Choosing a lender - and helping that lender get the job done…
Lenders are everywhere… your mailbox is probably full of offers, as is your e-mail in-box. Newspaper advertisements scream for your attention.
Each one offers something more fantastic than the last. Low interest rates, no closing costs, bad credit allowed … anything and everything to make your life easy and unencumbered.
How can you choose?
Use your own feelings
Begin by choosing two or three that sound reasonable, and calling them. See if they will take the time to talk with you and answer your questions. If they're too busy for you, move on to the next one, because they'll also be "too busy" when you need them to get your loan closed on time.
Next, see how comfortable you feel talking with that person. If they come across as warm, friendly, and sincere, you'll feel good working with them. If they have an attitude problem, you won't. If they make you feel like they're doing you a favor, move on. Remember, they are being paid to do this job for you.
Many people have a fear of "bankers" that goes back generations, and that fear transfers to loan officers at mortgage companies. Some lenders still play on that fear to make you feel subservient… and that's nonsense. Don't put up with being treated poorly when there are dozens of other lenders to choose from.
Examine the loan costs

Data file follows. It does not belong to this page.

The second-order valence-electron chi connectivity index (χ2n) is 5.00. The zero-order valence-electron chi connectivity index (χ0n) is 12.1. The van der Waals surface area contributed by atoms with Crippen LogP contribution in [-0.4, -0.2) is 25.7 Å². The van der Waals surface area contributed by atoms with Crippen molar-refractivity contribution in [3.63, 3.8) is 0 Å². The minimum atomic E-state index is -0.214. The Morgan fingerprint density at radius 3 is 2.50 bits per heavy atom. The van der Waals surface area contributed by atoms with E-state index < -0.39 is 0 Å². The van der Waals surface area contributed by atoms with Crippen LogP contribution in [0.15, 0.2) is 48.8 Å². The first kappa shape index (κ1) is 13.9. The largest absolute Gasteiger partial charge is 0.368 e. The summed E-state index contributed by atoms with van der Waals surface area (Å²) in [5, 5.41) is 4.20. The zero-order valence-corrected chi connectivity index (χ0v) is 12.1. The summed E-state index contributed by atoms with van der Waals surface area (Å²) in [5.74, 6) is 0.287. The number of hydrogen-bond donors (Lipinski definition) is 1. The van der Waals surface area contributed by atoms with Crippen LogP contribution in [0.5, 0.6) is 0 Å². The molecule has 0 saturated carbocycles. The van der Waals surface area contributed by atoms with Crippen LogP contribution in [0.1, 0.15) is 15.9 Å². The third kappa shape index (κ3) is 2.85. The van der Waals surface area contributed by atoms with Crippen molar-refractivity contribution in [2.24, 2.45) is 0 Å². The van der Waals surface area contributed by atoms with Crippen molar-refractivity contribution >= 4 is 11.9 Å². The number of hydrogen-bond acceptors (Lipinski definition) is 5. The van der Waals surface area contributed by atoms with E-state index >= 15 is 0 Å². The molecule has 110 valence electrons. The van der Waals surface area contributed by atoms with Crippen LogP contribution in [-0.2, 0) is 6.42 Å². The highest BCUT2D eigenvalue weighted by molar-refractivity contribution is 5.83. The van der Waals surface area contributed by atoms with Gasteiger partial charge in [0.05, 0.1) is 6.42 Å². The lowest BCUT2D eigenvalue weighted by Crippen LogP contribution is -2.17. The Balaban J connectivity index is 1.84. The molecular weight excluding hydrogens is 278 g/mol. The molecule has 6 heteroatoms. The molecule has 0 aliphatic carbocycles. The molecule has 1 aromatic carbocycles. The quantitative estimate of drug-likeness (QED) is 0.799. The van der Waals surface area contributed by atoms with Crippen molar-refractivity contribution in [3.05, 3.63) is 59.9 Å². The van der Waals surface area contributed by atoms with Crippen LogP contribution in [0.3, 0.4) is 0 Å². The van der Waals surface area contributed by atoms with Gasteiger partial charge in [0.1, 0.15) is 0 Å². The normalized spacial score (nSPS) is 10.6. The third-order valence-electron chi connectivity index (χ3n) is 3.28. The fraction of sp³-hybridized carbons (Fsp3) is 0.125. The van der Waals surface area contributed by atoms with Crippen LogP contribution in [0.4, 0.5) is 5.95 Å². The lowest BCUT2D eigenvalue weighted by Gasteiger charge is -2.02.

Once you've chosen 2 or 3 lenders you feel comfortable with, it's time to check out their fees. Just because someone is pleasant doesn't mean they can or will give you the best pricing.
Honest lenders have fees. Dishonest lenders have exorbitant fees."
You won't be able to get a "good faith estimate" until you've gone to the lender with a purchase and sale agreement, but you can ask for a rundown on their fees. Write them down as you listen, and compare one to the other.
This is important. Excess fees can add as much as $5,000 to your overall costs.
That said, remember that you have choices. You may pay more up front in order to obtain a lower interest rate. Do the math on each option to see which option is best.
Once you've chosen, be helpful
Your lender will ask you for certain documents, both at the first visit and later on. Be sure that you supply each document promptly. He or she is not being snoopy. These are documents that the mortgage company has requested and without them your loan process will come to screeching halt.
Listen carefully to the advice you're given. This is especially important with regard to your credit score, and people have ruined their chances for purchasing a home by failing to heed this advice.
If your debt to income ratios are tight, your lender may tell you to pay off specific bills and make only a minimum payment on others. Listen and do as advised. Credit scoring is a complicated process that makes no sense to most of us. Your lender, however, understands how it works and knows what you should do to qualify for the best possible rates.
Whatever you do, when you're in the process of buying a home with a mortgage, do not allow anyone else to access your credit report. This means do not shop for a car or new furniture for the house unless you're prepared to pay cash. If anyone asks for your Social Security number, tell them no.
Every time someone accesses your credit report, your score will go down. That could result in a higher interest rate, or even stop your loan entirely.
Once your loan has closed, you can go shop for that new furniture!
REAL ESTATE FOR SALE
East Tennessee & SW Virginia
(423) 360-2071 Cell
(423) 538-4353 Home
(423) 217-0346 Office
(423) 764-3637 Fax
701 Bluff City Highway
Bristol, Tennessee 37620